Entry to the Assembly Rooms is free (even to non-National Trust members). There’s also the Fashion Museum on the lower levels of the building, which are well worth a look (but are not free to enter).
Best National Trust Places for Theatre & Movie Fanatics
1. Lacock Abbey and Village, Wiltshire
Lacock Abbey and village are the epitomai of quintessential England.
The village itself is absolutely charming – with real thatch-roofed cottages and little bakeries calling for you to come inside. It’s no wonder some episodes of Downton Abbey were filmed here!
The Abbey looks just how you’d imagine an English abbey or church to look. With archways, ancient stonework and secret doors, you can understand why some scenes from Harry Potter were also filmed here.
One last note on your visit – remember to take a walk in the abbey grounds. You may just find a rope swing in an old tree… for the big kids out there!
2. Dyrham Park, South Gloucestershire
Dyrham Park is actually one for nature lovers, history buffs and theatre fanatics.
The grounds here offer some fantastic country walks while the landscaped gardens are so tranquil to walk through and sit in.
But what some people might not know is that Dyrham Park is also one of the best places I know of to come to for an outdoor theatre show.
During the summer months, The Lord Chamberlain’s Men can be found showing a Shakespeare play in traditional dress and even with men playing women – just like during the Elizabethan era.
I personally have seen Romeo and Juliet and Twelfth Night played here and I’ve thoroughly enjoyed it each time. If you love the idea of sitting out in the cool evening with a blanket, wine and picnic, while watching some excellent acting, then Dyrham Park is the perfect place to come to.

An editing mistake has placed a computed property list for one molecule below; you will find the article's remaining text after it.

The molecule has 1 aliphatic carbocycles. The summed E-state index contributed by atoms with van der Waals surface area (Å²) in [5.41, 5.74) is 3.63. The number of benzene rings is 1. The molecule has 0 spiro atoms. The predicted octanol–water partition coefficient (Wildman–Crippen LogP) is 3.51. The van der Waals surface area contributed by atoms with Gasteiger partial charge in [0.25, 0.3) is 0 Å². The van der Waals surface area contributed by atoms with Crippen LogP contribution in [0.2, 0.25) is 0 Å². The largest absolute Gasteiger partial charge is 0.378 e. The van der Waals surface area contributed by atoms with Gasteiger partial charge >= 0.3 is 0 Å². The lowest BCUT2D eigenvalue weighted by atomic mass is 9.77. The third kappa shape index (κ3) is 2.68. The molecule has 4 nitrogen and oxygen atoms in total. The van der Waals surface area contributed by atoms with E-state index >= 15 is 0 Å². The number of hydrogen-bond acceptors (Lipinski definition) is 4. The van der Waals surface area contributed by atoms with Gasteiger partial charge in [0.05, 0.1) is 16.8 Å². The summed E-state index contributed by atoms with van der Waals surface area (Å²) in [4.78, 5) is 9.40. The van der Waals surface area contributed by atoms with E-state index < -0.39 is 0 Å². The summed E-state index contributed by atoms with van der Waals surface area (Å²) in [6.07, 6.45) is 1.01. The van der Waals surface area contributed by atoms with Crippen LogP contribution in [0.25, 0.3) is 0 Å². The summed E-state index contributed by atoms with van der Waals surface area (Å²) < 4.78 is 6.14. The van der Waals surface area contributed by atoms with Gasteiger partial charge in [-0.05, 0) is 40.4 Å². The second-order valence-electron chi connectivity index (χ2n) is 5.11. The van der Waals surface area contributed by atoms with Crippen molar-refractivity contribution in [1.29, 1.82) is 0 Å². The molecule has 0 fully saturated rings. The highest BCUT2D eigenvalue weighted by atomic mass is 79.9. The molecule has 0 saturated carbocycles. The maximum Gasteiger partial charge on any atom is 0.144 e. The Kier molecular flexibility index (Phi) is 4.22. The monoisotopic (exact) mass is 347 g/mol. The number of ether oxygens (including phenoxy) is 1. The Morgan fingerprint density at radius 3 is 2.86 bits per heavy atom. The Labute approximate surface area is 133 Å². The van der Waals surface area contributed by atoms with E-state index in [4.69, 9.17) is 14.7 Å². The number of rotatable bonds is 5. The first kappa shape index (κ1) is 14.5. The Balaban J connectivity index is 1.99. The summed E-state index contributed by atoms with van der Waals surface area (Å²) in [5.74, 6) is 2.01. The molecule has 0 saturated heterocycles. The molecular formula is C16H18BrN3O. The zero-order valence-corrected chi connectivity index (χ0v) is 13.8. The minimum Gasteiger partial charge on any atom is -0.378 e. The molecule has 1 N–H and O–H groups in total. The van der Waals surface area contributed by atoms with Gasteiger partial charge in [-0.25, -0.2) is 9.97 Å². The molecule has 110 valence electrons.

Insider Tip: You have to book your tickets in advance as there are no tickets sold on the door. Make sure you book early though as tickets can sell out quite quickly!
Best National Trust Places for Avid Gardeners
1. The Courts Garden, Wiltshire
I like to think The Courts Garden near Bradford-on-Avon in Wiltshire is like a secret garden.
Upon visiting, you’ll enter through a non-descript garden gate and will then wander through landscaped gardens, woodland groves, orchards and even across bridges.
There’s some 7 acres worth of estate to explore, so it’s a must for those of you with a green thumb, or just a fondness for pretty, tranquil outdoor spaces.
Top tip: There’s no parking directly on site, but the National Trust has an agreement with both the village hall and the Glove Factory Studio for you to park at one of their car parks instead. They’re both just a short walk away and offer ample parking.
2. Great Chalfield Manor and Garden, Wiltshire
Great Chalfield Manor is less than a seven-minute drive away from The Courts Garden, so it’s totally possible to visit both National Trust places (and maybe even nearby Bradford-on-Avon) all in one day!
This 15th-century manor house sits within beautiful gardens, which are well worth exploring.
Head through the secret garden-esque gate behind the church and enter into a world of sprawling lawns, colourful wildflowers and majestic woodlands. You’ll even wander by the side of a stream.